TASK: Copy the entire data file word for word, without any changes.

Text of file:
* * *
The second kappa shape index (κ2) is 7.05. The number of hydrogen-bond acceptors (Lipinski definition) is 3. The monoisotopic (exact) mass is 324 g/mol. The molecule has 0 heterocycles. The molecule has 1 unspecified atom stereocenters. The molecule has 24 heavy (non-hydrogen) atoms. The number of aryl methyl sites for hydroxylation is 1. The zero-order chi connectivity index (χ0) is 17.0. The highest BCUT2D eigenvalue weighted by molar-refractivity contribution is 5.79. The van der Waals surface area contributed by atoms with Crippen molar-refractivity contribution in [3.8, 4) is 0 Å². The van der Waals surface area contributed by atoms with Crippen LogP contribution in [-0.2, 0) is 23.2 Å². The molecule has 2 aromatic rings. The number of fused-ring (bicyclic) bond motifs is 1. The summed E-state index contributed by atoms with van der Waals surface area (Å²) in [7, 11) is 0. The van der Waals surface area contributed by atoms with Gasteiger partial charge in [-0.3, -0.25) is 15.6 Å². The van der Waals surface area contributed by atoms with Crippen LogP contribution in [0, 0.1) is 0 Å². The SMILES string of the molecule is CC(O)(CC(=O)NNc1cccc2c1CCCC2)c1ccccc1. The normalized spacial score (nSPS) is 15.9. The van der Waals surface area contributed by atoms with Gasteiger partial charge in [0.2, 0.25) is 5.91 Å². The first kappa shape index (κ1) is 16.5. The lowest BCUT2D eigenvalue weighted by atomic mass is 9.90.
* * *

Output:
The second kappa shape index (κ2) is 7.05. The number of hydrogen-bond acceptors (Lipinski definition) is 3. The monoisotopic (exact) mass is 324 g/mol. The molecule has 0 heterocycles. The molecule has 1 unspecified atom stereocenters. The molecule has 24 heavy (non-hydrogen) atoms. The number of aryl methyl sites for hydroxylation is 1. The zero-order chi connectivity index (χ0) is 17.0. The highest BCUT2D eigenvalue weighted by molar-refractivity contribution is 5.79. The van der Waals surface area contributed by atoms with Crippen molar-refractivity contribution in [3.8, 4) is 0 Å². The van der Waals surface area contributed by atoms with Crippen LogP contribution in [-0.2, 0) is 23.2 Å². The molecule has 2 aromatic rings. The number of fused-ring (bicyclic) bond motifs is 1. The summed E-state index contributed by atoms with van der Waals surface area (Å²) in [7, 11) is 0. The van der Waals surface area contributed by atoms with Gasteiger partial charge in [-0.3, -0.25) is 15.6 Å². The van der Waals surface area contributed by atoms with Crippen LogP contribution in [0, 0.1) is 0 Å². The SMILES string of the molecule is CC(O)(CC(=O)NNc1cccc2c1CCCC2)c1ccccc1. The normalized spacial score (nSPS) is 15.9. The van der Waals surface area contributed by atoms with Gasteiger partial charge in [0.2, 0.25) is 5.91 Å². The first kappa shape index (κ1) is 16.5. The lowest BCUT2D eigenvalue weighted by atomic mass is 9.90.